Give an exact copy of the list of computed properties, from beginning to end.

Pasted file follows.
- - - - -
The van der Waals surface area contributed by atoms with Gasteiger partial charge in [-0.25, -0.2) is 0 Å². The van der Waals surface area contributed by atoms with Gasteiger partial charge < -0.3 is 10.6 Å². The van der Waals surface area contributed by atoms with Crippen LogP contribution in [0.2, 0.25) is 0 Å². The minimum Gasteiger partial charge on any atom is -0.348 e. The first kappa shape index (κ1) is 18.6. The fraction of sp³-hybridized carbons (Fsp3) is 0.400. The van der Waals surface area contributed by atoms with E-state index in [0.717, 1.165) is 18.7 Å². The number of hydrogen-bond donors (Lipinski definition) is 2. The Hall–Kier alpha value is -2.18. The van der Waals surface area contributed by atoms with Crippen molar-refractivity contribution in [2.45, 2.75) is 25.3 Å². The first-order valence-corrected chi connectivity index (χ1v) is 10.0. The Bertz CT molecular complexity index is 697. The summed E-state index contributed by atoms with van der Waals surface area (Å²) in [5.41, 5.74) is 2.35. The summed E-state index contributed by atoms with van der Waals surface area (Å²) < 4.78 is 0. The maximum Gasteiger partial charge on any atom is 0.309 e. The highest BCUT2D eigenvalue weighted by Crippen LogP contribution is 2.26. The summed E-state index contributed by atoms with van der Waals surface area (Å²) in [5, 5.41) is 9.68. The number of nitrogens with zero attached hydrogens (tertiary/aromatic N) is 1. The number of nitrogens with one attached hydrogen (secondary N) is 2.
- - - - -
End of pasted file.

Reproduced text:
The van der Waals surface area contributed by atoms with Gasteiger partial charge in [-0.25, -0.2) is 0 Å². The van der Waals surface area contributed by atoms with Gasteiger partial charge < -0.3 is 10.6 Å². The van der Waals surface area contributed by atoms with Crippen LogP contribution in [0.2, 0.25) is 0 Å². The minimum Gasteiger partial charge on any atom is -0.348 e. The first kappa shape index (κ1) is 18.6. The fraction of sp³-hybridized carbons (Fsp3) is 0.400. The van der Waals surface area contributed by atoms with E-state index in [0.717, 1.165) is 18.7 Å². The number of hydrogen-bond donors (Lipinski definition) is 2. The Hall–Kier alpha value is -2.18. The van der Waals surface area contributed by atoms with Crippen molar-refractivity contribution in [2.45, 2.75) is 25.3 Å². The first-order valence-corrected chi connectivity index (χ1v) is 10.0. The Bertz CT molecular complexity index is 697. The summed E-state index contributed by atoms with van der Waals surface area (Å²) in [5.41, 5.74) is 2.35. The summed E-state index contributed by atoms with van der Waals surface area (Å²) < 4.78 is 0. The maximum Gasteiger partial charge on any atom is 0.309 e. The highest BCUT2D eigenvalue weighted by Crippen LogP contribution is 2.26. The summed E-state index contributed by atoms with van der Waals surface area (Å²) in [5, 5.41) is 9.68. The number of nitrogens with zero attached hydrogens (tertiary/aromatic N) is 1. The number of nitrogens with one attached hydrogen (secondary N) is 2.